ERIC Number: EJ1173905
Record Type: Journal
Publication Date: 2018-Mar
Abstractor: As Provided
Masked Speech Recognition and Reading Ability in School-Age Children: Is There a Relationship?
Miller, Gabrielle; Lewis, Barbara; Benchek, Penelope; Buss, Emily; Calandruccio, Lauren
Journal of Speech, Language, and Hearing Research, v61 n3 p776-788 Mar 2018
Purpose: The relationship between reading (decoding) skills, phonological processing abilities, and masked speech recognition in typically developing children was explored. This experiment was designed to evaluate the relationship between phonological processing and decoding abilities and 2 aspects of masked speech recognition in typically developing children: (a) the ability to benefit from temporal and spectral modulations within a noise masker and (b) the masking exerted by a speech masker. Method: Forty-two typically developing 3rd- and 4th-grade children with normal hearing, ranging in age from 8;10 to 10;6 years (mean age = 9;2 years, SD = 0.5 months), completed sentence recognition testing in 4 different maskers: steady-state noise, temporally modulated noise, spectrally modulated noise, and two-talker speech. Children also underwent assessment of phonological processing abilities and assessments of single-word decoding. As a comparison group, 15 adults with normal hearing also completed speech-in-noise testing. Results: Speech recognition thresholds varied between approximately 3 and 7 dB across children, depending on the masker condition. Compared to adults, performance in the 2-talker masker was relatively consistent across children. Furthermore, decreasing the signal-to-noise ratio had a more precipitously deleterious effect on children's speech recognition in the 2-talker masker than was observed for adults. For children, individual differences in speech recognition threshold were not predicted by phonological awareness or decoding ability in any masker condition. Conclusions: No relationship was found between phonological awareness and/or decoding ability and a child's ability to benefit from spectral or temporal modulations. In addition, phonological awareness and/or decoding ability was not related to speech recognition in a 2-talker masker. Last, these data suggest that the between-listeners variability often observed in 2-talker maskers for adults may be smaller for children. The reasons for this child-adult difference need to be further explored.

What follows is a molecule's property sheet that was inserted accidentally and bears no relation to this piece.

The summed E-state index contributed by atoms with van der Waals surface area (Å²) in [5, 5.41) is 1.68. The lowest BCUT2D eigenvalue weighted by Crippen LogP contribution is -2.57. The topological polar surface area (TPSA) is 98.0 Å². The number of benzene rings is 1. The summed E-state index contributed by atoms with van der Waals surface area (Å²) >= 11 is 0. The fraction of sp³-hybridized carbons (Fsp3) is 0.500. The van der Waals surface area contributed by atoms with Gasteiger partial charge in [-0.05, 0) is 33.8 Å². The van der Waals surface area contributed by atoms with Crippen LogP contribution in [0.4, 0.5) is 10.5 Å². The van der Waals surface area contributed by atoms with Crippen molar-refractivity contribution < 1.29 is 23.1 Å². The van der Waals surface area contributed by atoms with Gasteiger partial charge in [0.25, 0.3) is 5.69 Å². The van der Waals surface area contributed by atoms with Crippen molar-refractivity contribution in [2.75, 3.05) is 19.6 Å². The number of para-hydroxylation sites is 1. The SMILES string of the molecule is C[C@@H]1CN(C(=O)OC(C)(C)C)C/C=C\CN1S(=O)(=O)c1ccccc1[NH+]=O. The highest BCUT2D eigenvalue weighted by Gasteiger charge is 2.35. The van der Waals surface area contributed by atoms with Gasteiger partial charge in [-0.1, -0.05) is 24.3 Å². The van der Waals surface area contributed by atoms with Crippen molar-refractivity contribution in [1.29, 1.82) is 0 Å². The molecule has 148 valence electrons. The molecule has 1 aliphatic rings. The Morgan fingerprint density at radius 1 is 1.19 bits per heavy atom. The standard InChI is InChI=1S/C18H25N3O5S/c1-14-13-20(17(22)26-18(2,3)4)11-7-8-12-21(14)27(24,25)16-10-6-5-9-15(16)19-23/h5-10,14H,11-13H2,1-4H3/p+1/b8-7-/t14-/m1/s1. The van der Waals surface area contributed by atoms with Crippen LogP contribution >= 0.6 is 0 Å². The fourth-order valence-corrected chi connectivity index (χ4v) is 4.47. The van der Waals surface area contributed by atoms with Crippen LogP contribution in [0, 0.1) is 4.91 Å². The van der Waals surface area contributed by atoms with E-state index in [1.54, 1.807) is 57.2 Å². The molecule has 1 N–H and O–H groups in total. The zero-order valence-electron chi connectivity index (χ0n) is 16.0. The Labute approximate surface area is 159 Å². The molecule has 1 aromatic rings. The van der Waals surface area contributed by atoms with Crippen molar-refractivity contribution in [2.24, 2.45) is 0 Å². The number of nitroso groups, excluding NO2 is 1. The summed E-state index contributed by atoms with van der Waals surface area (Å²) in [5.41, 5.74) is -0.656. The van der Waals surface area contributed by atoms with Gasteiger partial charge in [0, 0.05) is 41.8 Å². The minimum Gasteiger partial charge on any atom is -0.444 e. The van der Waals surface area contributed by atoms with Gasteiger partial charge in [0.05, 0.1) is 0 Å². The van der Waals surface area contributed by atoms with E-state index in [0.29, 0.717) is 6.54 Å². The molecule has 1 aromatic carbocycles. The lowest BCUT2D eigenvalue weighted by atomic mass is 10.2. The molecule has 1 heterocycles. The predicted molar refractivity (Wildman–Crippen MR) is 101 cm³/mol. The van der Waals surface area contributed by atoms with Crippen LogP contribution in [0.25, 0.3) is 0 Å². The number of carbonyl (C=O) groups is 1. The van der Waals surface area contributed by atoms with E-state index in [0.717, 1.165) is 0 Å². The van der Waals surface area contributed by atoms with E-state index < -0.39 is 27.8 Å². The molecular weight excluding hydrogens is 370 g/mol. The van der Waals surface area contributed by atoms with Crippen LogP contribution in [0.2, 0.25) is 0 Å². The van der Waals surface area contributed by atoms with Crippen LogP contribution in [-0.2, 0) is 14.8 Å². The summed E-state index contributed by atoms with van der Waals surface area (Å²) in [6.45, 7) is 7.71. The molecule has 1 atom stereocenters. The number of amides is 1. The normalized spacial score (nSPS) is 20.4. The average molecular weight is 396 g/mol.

Descriptors: Reading Ability, Decoding (Reading), Phonological Awareness, Recognition (Psychology), Sentences, Grade 3, Grade 4, Comparative Analysis, Adults, Children, Acoustics, Speech, Correlation, Auditory Tests, Hearing (Physiology), Reading Skills
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Publication Type: Journal Articles; Reports - Research
Education Level: Grade 3
Authoring Institution: N/A
Grant or Contract Numbers: N/A